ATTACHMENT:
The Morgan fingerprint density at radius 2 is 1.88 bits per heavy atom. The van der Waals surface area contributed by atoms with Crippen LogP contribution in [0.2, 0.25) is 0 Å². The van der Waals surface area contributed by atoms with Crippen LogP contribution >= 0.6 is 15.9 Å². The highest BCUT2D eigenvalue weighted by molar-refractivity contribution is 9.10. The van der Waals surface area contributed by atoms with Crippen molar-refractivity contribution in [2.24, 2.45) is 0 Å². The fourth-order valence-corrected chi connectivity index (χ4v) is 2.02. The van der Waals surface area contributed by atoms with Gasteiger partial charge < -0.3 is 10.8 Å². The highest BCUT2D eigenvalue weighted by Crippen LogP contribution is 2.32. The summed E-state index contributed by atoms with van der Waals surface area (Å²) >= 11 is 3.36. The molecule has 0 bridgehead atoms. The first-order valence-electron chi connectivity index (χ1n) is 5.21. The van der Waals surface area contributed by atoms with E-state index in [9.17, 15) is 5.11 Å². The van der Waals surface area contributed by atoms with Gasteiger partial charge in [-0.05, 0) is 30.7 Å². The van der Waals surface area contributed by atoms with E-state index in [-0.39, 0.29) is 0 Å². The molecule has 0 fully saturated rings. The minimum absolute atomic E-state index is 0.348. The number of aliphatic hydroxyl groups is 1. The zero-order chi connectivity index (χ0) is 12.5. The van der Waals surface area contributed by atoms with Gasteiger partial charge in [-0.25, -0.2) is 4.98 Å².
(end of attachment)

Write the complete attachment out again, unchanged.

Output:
The Morgan fingerprint density at radius 2 is 1.88 bits per heavy atom. The van der Waals surface area contributed by atoms with Crippen LogP contribution in [0.2, 0.25) is 0 Å². The van der Waals surface area contributed by atoms with Crippen LogP contribution >= 0.6 is 15.9 Å². The highest BCUT2D eigenvalue weighted by molar-refractivity contribution is 9.10. The van der Waals surface area contributed by atoms with Crippen molar-refractivity contribution in [2.24, 2.45) is 0 Å². The fourth-order valence-corrected chi connectivity index (χ4v) is 2.02. The van der Waals surface area contributed by atoms with Gasteiger partial charge < -0.3 is 10.8 Å². The highest BCUT2D eigenvalue weighted by Crippen LogP contribution is 2.32. The summed E-state index contributed by atoms with van der Waals surface area (Å²) >= 11 is 3.36. The molecule has 0 bridgehead atoms. The first-order valence-electron chi connectivity index (χ1n) is 5.21. The van der Waals surface area contributed by atoms with E-state index in [9.17, 15) is 5.11 Å². The van der Waals surface area contributed by atoms with Gasteiger partial charge in [-0.05, 0) is 30.7 Å². The van der Waals surface area contributed by atoms with E-state index in [-0.39, 0.29) is 0 Å². The molecule has 0 fully saturated rings. The minimum absolute atomic E-state index is 0.348. The number of aliphatic hydroxyl groups is 1. The zero-order chi connectivity index (χ0) is 12.5. The van der Waals surface area contributed by atoms with Gasteiger partial charge in [-0.25, -0.2) is 4.98 Å².